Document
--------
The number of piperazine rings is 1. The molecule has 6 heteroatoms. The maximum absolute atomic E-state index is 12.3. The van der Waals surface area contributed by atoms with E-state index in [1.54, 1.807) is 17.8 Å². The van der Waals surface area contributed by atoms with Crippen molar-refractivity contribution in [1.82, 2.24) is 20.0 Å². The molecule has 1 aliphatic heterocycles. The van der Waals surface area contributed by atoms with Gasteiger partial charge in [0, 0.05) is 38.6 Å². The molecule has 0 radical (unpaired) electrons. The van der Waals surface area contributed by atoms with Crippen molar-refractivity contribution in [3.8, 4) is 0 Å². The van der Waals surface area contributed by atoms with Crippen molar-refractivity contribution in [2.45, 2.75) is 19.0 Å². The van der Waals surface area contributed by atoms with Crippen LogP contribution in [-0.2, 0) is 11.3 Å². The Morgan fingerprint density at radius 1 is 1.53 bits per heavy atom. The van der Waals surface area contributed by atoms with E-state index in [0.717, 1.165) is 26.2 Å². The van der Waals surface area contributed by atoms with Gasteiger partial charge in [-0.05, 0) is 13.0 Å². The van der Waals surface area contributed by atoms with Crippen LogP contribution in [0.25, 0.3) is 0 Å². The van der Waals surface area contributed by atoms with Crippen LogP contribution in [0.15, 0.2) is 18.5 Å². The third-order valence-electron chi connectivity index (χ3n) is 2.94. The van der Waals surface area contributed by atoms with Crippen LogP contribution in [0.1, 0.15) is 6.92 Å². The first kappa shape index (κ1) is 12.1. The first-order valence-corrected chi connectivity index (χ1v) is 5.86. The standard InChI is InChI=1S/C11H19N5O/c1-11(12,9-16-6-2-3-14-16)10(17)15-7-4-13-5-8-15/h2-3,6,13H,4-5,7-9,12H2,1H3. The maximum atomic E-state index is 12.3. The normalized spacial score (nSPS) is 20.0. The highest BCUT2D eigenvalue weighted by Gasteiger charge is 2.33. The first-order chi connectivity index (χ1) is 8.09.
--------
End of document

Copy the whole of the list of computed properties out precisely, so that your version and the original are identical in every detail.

The number of piperazine rings is 1. The molecule has 6 heteroatoms. The maximum absolute atomic E-state index is 12.3. The van der Waals surface area contributed by atoms with E-state index in [1.54, 1.807) is 17.8 Å². The van der Waals surface area contributed by atoms with Crippen molar-refractivity contribution in [1.82, 2.24) is 20.0 Å². The molecule has 1 aliphatic heterocycles. The van der Waals surface area contributed by atoms with Gasteiger partial charge in [0, 0.05) is 38.6 Å². The molecule has 0 radical (unpaired) electrons. The van der Waals surface area contributed by atoms with Crippen molar-refractivity contribution in [3.8, 4) is 0 Å². The van der Waals surface area contributed by atoms with Crippen molar-refractivity contribution in [2.45, 2.75) is 19.0 Å². The van der Waals surface area contributed by atoms with Crippen LogP contribution in [-0.2, 0) is 11.3 Å². The Morgan fingerprint density at radius 1 is 1.53 bits per heavy atom. The van der Waals surface area contributed by atoms with E-state index in [0.717, 1.165) is 26.2 Å². The van der Waals surface area contributed by atoms with Gasteiger partial charge in [-0.05, 0) is 13.0 Å². The van der Waals surface area contributed by atoms with Crippen LogP contribution in [0.25, 0.3) is 0 Å². The van der Waals surface area contributed by atoms with Crippen LogP contribution in [0.15, 0.2) is 18.5 Å². The third-order valence-electron chi connectivity index (χ3n) is 2.94. The van der Waals surface area contributed by atoms with Crippen LogP contribution in [0.1, 0.15) is 6.92 Å². The first kappa shape index (κ1) is 12.1. The first-order valence-corrected chi connectivity index (χ1v) is 5.86. The standard InChI is InChI=1S/C11H19N5O/c1-11(12,9-16-6-2-3-14-16)10(17)15-7-4-13-5-8-15/h2-3,6,13H,4-5,7-9,12H2,1H3. The maximum atomic E-state index is 12.3. The normalized spacial score (nSPS) is 20.0. The highest BCUT2D eigenvalue weighted by Gasteiger charge is 2.33. The first-order chi connectivity index (χ1) is 8.09.